There have been all kinds of advances in organ transplants since the first heart transplant was done in the 1960s. Since then lungs, kidneys, and even faces have been successfully replaced by those of a donor.
Now there may be hope of pregnancy for the nearly one in 5,000 women who are born with out a uterus, as well as the millions of women that lose the organ due to disease or damage.
Derya Sert was born without a womb and became the first to successfully receive a uterus in 2011. In April of last year, specialists placed an embryo inside Sert’s womb in the hopes that she would become the first woman with a transplanted uterus to complete a pregnancy and give birth. Although she did get pregnant, doctors announced that there was no heartbeat at the eight week examination.
It’s sad for Ms. Sert but in another way this procedure should give hope to other women in the same predicament. Who could have imagined that doctors would be able to implant a uterus? How amazing is it that they would then be able to create a pregnancy that lasted even for a few weeks?
I have a love-hate relationship with the medical community. On the one hand, I am always amazed by the possibilities, but at the same time I get frustrated when I feel like doctors overstep their humanity and begin to play God. Cloning in particular bothers me to the very center of my being.
At the same time, the possibilities of transplanted organs are exciting. Have you heard of this type of transplant before?
We just had a get together yesterday that included a campfire in the backyard fire pit following dinner. The teens and tweens couldn’t wait to make S’mores. We had graham crackers, caramel, chocolate, or regular marshmallows, and Hershey’s candy bars.
The sweet treats aren’t something we have very often because they’re just that…a treat. The definition of treat is “an event or item that is out of the ordinary and gives great pleasure.”
If you don’t know what a S’mores is, I’d be surprised. But just in case you don’t, let me be clear. It’s a toasted marshmallow and a piece of chocolate smooshed between two graham crackers. It is a great American classic.
Now the Obama administration is trying to modify the S’more. Their modification is to leave out the chocolate. When I first heard this, I thought it was a joke, but apparently it’s not.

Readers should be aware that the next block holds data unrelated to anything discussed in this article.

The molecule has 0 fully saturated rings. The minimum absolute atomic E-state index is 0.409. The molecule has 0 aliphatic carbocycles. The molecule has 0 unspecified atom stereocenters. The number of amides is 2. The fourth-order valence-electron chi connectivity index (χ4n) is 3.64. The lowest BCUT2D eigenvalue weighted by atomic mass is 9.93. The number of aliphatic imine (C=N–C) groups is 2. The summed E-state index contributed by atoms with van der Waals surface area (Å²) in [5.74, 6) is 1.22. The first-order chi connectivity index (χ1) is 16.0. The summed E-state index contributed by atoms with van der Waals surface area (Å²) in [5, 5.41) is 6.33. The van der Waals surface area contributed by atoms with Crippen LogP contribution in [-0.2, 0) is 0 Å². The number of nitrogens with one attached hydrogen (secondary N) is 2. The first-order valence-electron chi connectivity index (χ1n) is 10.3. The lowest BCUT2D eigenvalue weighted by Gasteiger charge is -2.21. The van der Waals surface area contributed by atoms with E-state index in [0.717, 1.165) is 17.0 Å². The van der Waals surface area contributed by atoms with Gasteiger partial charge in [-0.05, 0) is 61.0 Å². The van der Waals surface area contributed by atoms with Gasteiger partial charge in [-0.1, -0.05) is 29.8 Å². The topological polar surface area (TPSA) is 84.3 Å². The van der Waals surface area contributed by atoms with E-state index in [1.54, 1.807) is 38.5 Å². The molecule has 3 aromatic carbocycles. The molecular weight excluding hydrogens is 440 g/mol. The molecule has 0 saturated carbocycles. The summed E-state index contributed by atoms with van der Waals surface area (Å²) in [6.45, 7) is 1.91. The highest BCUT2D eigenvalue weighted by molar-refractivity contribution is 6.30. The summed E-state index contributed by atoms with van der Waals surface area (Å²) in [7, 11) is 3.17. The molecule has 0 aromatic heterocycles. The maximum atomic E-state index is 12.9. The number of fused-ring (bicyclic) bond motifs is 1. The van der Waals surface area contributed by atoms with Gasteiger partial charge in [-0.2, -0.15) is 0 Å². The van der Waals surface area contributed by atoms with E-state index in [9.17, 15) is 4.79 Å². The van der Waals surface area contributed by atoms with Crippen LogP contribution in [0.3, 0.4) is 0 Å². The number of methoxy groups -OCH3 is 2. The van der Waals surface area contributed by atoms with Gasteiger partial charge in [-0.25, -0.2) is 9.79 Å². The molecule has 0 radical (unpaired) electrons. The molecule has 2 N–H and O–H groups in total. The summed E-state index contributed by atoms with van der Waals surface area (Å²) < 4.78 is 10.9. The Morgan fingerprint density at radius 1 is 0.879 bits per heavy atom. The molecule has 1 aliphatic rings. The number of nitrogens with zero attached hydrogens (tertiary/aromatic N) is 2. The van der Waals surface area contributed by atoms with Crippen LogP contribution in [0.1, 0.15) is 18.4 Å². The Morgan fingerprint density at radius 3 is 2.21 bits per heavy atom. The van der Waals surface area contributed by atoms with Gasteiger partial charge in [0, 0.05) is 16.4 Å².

The reasoning behind it is that they are trying to make this occasional treat healthier. It leads me to ask, why did they pick on the chocolate? After all, what about the marshmallow? That’s like pure sugar and gelatin, while dark chocolate at least offers antioxidants and has been proven to be good for you in small amounts.
Not only do I wonder what made them decide to pick on S’mores, but it also makes me wonder what’s next? Maybe all the sugary cereals will disappear from the store shelves, especially if they happen to be chocolate!
And how about cookies, those are treats. Does that mean chocolate cookies could be eliminated? After all, I think people eat cookies a lot more often than S’mores, or what about chocolate candy bars.
Instead of trying to make rules on what to eat or should I say not eat, how about we teach kids and ourselves moderation when it comes to treats. The food itself isn’t “bad” it’s the over indulgence.
Photo credits: wikimedia
According to a recent study by research scientists from the U.S. National Cancer Institute, women who take aspirin every day may reduce their risk of ovarian cancer by up to 20 percent.
Aspirin regimens, where patients are instructed to take a low dose of aspirin every day, have been recommended to guard against heart attack for years. Now researchers say that it could protect women from this very dangerous form of cancer.
The study consisted of data pooled from twelve different epidemiological studies on 8,000 women with ovarian cancer and 12,000 who did not have it. They studied the women’s use of aspirin, non-aspirin NSAIDS, and acetaminophen and compared the groups. Eighteen percent of the women reported using aspirin, 24 percent used non-aspirin NSAIDS, and 16 percent used acetaminophen.
The participants that reported taking a daily dose of aspirin had a 20 percent lower risk of ovarian cancer than those who used it less than once a week. The participants that took a daily dose of NSAIDS had a 10 percent lower risk, and those who took acetaminophen on a daily basis did not lower their risk at all.
It is an interesting possibility, and one that will continue to be studied.
That doesn’t mean you need to start popping aspirin. Keep in mind that the dose is low, your doctor may even recommend a baby aspirin when you are taking it daily.
If you aren’t on an aspirin regimen already, don’t begin one without talking to your healthcare provider. Too much aspirin can cause serious problems with your stomach lining!